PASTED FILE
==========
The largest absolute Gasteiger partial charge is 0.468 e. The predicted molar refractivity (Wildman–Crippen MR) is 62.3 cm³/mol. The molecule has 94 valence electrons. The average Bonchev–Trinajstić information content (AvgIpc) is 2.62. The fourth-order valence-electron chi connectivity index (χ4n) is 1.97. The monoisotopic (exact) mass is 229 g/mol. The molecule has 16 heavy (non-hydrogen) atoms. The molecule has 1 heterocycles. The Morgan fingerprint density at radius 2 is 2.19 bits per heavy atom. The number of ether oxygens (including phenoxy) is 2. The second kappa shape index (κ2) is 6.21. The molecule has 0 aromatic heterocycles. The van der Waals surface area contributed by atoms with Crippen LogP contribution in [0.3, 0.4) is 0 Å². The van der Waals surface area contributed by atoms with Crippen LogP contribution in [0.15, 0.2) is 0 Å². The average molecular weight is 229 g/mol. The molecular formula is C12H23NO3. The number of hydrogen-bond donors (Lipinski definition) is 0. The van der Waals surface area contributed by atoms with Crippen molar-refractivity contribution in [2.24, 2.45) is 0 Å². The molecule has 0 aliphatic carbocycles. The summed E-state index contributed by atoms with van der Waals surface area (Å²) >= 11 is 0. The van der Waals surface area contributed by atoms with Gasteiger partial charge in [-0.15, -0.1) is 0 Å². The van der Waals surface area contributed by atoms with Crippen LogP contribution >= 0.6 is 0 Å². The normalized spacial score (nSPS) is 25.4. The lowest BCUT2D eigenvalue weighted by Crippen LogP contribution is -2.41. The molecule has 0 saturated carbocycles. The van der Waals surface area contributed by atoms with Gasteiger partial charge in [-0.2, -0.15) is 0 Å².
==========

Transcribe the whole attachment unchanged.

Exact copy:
The largest absolute Gasteiger partial charge is 0.468 e. The predicted molar refractivity (Wildman–Crippen MR) is 62.3 cm³/mol. The molecule has 94 valence electrons. The average Bonchev–Trinajstić information content (AvgIpc) is 2.62. The fourth-order valence-electron chi connectivity index (χ4n) is 1.97. The monoisotopic (exact) mass is 229 g/mol. The molecule has 16 heavy (non-hydrogen) atoms. The molecule has 1 heterocycles. The Morgan fingerprint density at radius 2 is 2.19 bits per heavy atom. The number of ether oxygens (including phenoxy) is 2. The second kappa shape index (κ2) is 6.21. The molecule has 0 aromatic heterocycles. The van der Waals surface area contributed by atoms with Crippen LogP contribution in [0.3, 0.4) is 0 Å². The van der Waals surface area contributed by atoms with Crippen LogP contribution in [0.15, 0.2) is 0 Å². The average molecular weight is 229 g/mol. The molecular formula is C12H23NO3. The number of hydrogen-bond donors (Lipinski definition) is 0. The van der Waals surface area contributed by atoms with Crippen molar-refractivity contribution in [2.24, 2.45) is 0 Å². The molecule has 0 aliphatic carbocycles. The summed E-state index contributed by atoms with van der Waals surface area (Å²) >= 11 is 0. The van der Waals surface area contributed by atoms with Gasteiger partial charge in [-0.15, -0.1) is 0 Å². The van der Waals surface area contributed by atoms with Crippen LogP contribution >= 0.6 is 0 Å². The normalized spacial score (nSPS) is 25.4. The lowest BCUT2D eigenvalue weighted by Crippen LogP contribution is -2.41. The molecule has 0 saturated carbocycles. The van der Waals surface area contributed by atoms with Gasteiger partial charge in [-0.2, -0.15) is 0 Å².